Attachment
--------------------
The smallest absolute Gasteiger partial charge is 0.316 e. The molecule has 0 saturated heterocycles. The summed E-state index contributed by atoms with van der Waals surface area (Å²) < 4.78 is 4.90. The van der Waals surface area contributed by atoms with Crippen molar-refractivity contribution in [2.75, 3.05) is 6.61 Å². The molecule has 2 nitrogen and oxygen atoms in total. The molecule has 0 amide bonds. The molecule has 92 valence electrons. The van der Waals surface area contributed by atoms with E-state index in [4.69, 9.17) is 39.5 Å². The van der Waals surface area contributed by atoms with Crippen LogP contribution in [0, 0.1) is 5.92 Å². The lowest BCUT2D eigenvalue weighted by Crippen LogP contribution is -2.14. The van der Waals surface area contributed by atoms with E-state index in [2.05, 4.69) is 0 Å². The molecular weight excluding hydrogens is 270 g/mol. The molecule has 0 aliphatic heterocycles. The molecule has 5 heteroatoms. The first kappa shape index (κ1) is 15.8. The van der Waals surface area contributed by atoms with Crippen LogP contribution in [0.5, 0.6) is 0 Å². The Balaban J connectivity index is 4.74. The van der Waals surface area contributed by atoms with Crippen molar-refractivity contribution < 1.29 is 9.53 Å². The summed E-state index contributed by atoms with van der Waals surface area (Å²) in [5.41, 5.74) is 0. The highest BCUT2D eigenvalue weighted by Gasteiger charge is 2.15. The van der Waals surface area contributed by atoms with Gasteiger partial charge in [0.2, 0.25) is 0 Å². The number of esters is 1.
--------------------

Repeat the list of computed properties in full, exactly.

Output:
The smallest absolute Gasteiger partial charge is 0.316 e. The molecule has 0 saturated heterocycles. The summed E-state index contributed by atoms with van der Waals surface area (Å²) < 4.78 is 4.90. The van der Waals surface area contributed by atoms with Crippen molar-refractivity contribution in [2.75, 3.05) is 6.61 Å². The molecule has 2 nitrogen and oxygen atoms in total. The molecule has 0 amide bonds. The molecule has 92 valence electrons. The van der Waals surface area contributed by atoms with E-state index in [4.69, 9.17) is 39.5 Å². The van der Waals surface area contributed by atoms with Crippen LogP contribution in [0, 0.1) is 5.92 Å². The lowest BCUT2D eigenvalue weighted by Crippen LogP contribution is -2.14. The van der Waals surface area contributed by atoms with E-state index in [2.05, 4.69) is 0 Å². The molecular weight excluding hydrogens is 270 g/mol. The molecule has 0 aliphatic heterocycles. The molecule has 5 heteroatoms. The first kappa shape index (κ1) is 15.8. The van der Waals surface area contributed by atoms with Crippen LogP contribution in [0.5, 0.6) is 0 Å². The Balaban J connectivity index is 4.74. The van der Waals surface area contributed by atoms with Crippen molar-refractivity contribution < 1.29 is 9.53 Å². The summed E-state index contributed by atoms with van der Waals surface area (Å²) in [5.41, 5.74) is 0. The highest BCUT2D eigenvalue weighted by Gasteiger charge is 2.15. The van der Waals surface area contributed by atoms with Gasteiger partial charge in [0.2, 0.25) is 0 Å². The number of esters is 1.